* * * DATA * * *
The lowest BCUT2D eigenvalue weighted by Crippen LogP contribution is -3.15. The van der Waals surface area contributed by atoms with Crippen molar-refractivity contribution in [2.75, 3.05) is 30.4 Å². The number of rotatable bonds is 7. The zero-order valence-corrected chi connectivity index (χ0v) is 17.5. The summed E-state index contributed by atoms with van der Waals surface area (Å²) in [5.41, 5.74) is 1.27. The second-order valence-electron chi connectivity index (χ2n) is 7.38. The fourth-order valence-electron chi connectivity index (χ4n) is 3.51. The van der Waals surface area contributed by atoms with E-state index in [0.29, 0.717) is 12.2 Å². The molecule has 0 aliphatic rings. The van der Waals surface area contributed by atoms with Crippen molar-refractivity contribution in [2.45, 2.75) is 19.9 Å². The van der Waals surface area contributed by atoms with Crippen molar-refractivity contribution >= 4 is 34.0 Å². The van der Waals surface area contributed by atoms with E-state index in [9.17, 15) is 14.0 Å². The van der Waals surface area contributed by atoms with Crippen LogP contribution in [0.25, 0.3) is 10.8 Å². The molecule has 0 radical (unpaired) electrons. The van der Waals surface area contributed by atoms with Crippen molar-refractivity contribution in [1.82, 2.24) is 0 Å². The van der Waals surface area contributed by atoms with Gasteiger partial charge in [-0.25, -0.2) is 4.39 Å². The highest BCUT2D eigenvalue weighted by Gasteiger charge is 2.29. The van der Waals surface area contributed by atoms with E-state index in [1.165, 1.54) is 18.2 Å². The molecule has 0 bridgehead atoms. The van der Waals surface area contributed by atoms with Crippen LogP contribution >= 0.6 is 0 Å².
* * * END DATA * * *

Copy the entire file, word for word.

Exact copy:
The lowest BCUT2D eigenvalue weighted by Crippen LogP contribution is -3.15. The van der Waals surface area contributed by atoms with Crippen molar-refractivity contribution in [2.75, 3.05) is 30.4 Å². The number of rotatable bonds is 7. The zero-order valence-corrected chi connectivity index (χ0v) is 17.5. The summed E-state index contributed by atoms with van der Waals surface area (Å²) in [5.41, 5.74) is 1.27. The second-order valence-electron chi connectivity index (χ2n) is 7.38. The fourth-order valence-electron chi connectivity index (χ4n) is 3.51. The van der Waals surface area contributed by atoms with E-state index in [0.29, 0.717) is 12.2 Å². The molecule has 0 aliphatic rings. The van der Waals surface area contributed by atoms with Crippen molar-refractivity contribution in [2.45, 2.75) is 19.9 Å². The van der Waals surface area contributed by atoms with Crippen molar-refractivity contribution >= 4 is 34.0 Å². The van der Waals surface area contributed by atoms with E-state index in [9.17, 15) is 14.0 Å². The van der Waals surface area contributed by atoms with Crippen LogP contribution in [0.25, 0.3) is 10.8 Å². The molecule has 0 radical (unpaired) electrons. The van der Waals surface area contributed by atoms with Crippen molar-refractivity contribution in [1.82, 2.24) is 0 Å². The van der Waals surface area contributed by atoms with Gasteiger partial charge in [-0.25, -0.2) is 4.39 Å². The highest BCUT2D eigenvalue weighted by Gasteiger charge is 2.29. The van der Waals surface area contributed by atoms with E-state index in [1.165, 1.54) is 18.2 Å². The molecule has 0 bridgehead atoms. The van der Waals surface area contributed by atoms with Crippen LogP contribution >= 0.6 is 0 Å².